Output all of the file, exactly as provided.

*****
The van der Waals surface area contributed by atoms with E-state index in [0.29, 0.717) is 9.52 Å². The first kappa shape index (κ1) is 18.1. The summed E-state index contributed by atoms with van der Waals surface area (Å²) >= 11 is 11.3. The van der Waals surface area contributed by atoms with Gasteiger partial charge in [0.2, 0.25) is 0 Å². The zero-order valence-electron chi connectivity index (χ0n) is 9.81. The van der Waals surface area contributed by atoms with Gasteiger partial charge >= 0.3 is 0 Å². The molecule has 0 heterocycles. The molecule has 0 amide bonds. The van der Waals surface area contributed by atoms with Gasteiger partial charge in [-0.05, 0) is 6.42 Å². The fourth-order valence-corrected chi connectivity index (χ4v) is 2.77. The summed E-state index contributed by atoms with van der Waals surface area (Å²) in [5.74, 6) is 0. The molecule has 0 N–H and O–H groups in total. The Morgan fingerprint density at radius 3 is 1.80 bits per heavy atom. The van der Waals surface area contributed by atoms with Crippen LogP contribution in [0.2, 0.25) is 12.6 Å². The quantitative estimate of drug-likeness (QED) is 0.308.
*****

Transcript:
The van der Waals surface area contributed by atoms with E-state index in [0.29, 0.717) is 9.52 Å². The first kappa shape index (κ1) is 18.1. The summed E-state index contributed by atoms with van der Waals surface area (Å²) >= 11 is 11.3. The van der Waals surface area contributed by atoms with Gasteiger partial charge in [0.2, 0.25) is 0 Å². The zero-order valence-electron chi connectivity index (χ0n) is 9.81. The van der Waals surface area contributed by atoms with Gasteiger partial charge >= 0.3 is 0 Å². The molecule has 0 heterocycles. The molecule has 0 amide bonds. The van der Waals surface area contributed by atoms with Gasteiger partial charge in [-0.05, 0) is 6.42 Å². The fourth-order valence-corrected chi connectivity index (χ4v) is 2.77. The summed E-state index contributed by atoms with van der Waals surface area (Å²) in [5.74, 6) is 0. The molecule has 0 N–H and O–H groups in total. The Morgan fingerprint density at radius 3 is 1.80 bits per heavy atom. The van der Waals surface area contributed by atoms with Crippen LogP contribution in [0.2, 0.25) is 12.6 Å². The quantitative estimate of drug-likeness (QED) is 0.308.